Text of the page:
Co-publishing articles with Literary and Linguistic Computing (a well-established print Digital humanities journal) in ways that straddle the print/digital divide
Using open standards to deliver journal content
Developing translation services and multilingual reviewing in keeping with the strongly International character of ADHO

They plan on publishing a wide range of peer-reviewed materials, including:

Scholarly articles
Editorials and provocative opinion pieces
Experiments in interactive media
Reviews of books, web sites, new media art installations, digital humanities systems and tools
A blog with guest commentators

Thanks to Steve Jones for bringing this to our attention.

Monday, April 02, 2007

Some Transitional Thoughts on the Future of the Book

One thing I’ve been thinking we should to talk about tomorrow night is how – and why – we ought to incorporate the study of “networked public culture” (especially its traffic in images and video, our current emphasis) into cultural studies as it’s traditionally conceived. This sent me back to During’s Cultural Studies: A Critical Introduction because I wanted to review the section on “The Internet and Technoculture” (pp. 136-142). The first thing that struck me, of course, is how dated the discussion is. Indeed, I’d go so far as to say that when the book was published in 2005 this section was dead on arrival. It contains a short paragraph on blogging, but there is nothing on social networking sites, YouTube, Flickr, or most of the issues we’ve found ourselves grappling with in this course. Grant it, these all kicked in after the book was finished, but that simply makes my point about how limited the book is as a format for scholarship on contemporary culture.

Of course this underscores one of the problems about the book or monograph we discussed last week, that in an age when electronic communication makes it so easy to disseminate research and publish our scholarship quickly the book is beginning to increasingly look like a stage coach in the age of jet travel. It seems to me this is unavoidably true for the field we’re calling “networked culture.” By its very nature this culture is changing so quickly that there is no way to write about it in book form. By the time the book came out, it would be irrelevant. The topic requires electronic publication along the lines of the Networked Public book or Gamer Theory. A book like During’s then, while it can prove valuable as a history of past practices, may be an increasingly useless vehicle for talking about vast swaths of contemporary culture and cultural theory.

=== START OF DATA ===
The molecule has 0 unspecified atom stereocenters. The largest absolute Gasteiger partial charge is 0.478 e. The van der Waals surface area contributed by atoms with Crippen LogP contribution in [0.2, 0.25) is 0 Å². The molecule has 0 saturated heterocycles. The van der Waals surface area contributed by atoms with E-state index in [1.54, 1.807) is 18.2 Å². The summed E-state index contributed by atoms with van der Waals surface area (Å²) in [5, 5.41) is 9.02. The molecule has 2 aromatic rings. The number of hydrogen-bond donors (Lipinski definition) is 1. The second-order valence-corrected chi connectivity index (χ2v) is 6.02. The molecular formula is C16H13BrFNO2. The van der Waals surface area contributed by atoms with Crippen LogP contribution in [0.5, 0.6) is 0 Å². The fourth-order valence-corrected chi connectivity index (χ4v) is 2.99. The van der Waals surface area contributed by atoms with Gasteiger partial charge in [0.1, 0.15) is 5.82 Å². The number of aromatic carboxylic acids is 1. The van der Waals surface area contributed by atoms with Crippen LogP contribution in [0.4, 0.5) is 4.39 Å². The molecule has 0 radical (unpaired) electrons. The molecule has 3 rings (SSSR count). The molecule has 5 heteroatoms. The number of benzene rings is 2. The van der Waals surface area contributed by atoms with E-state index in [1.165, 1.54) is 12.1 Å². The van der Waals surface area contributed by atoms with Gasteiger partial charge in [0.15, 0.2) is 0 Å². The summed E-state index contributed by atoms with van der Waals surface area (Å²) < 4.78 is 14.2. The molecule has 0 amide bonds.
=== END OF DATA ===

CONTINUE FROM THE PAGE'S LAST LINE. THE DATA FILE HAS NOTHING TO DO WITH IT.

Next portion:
One could argue that the other book we read, Convergence Culture, is in fact more timely and suggests the format of the printed book may still have some relevance. But the Jenkins book is dated, too, especially in terms of the T.V. shows and movies it discusses. I think his blog is the place to go for his best work, but then he’s got the credentials necessary to make his blog important. There’s a lesson here, perhaps, about where we might be headed in the profession of literary and cultural studies, at least for the time being as we transition: you establish yourself first through the conventional route of conference papers, published essays, and a book or two, but then when you get acknowledged prominence in your field you can move to a blog. This is what Jenkins has done, and what Michael Berube did (though he got exhausted and shut his blog down a few months ago). A Shakespeare blog run by Stephen Greenblatt or a Milton blog run by Stanley Fish, or one on the performance of gender run by Judith Butler, or Chicana/o studies by Maria Herrera-Sobek, these would all get immediate attention and become a conduit for the quick (i.e. instantaneous) dissemination of ideas. I know, this structure sounds elitist, based more on the power of reputation, perhaps, than the power (and freshness) of ideas, but I throw it out for you to kick around. Perhaps we’d be better off the other way around, with young scholars like yourselves free to publish their own ideas in blog or networked format (peer reviewed or otherwise) with an understanding that this is where the real action is taking place, where you’ll get attention, discussion, criticism, and some traction with having your ideas beginning to influence people in your field (quickly). But my main point is that as I look back at During’s section on “Technoculture” (the very title is passé, of course) it seems to me the field of contemporary cultural studies, like the field of media studies, may soon need to leave the format of the book behind.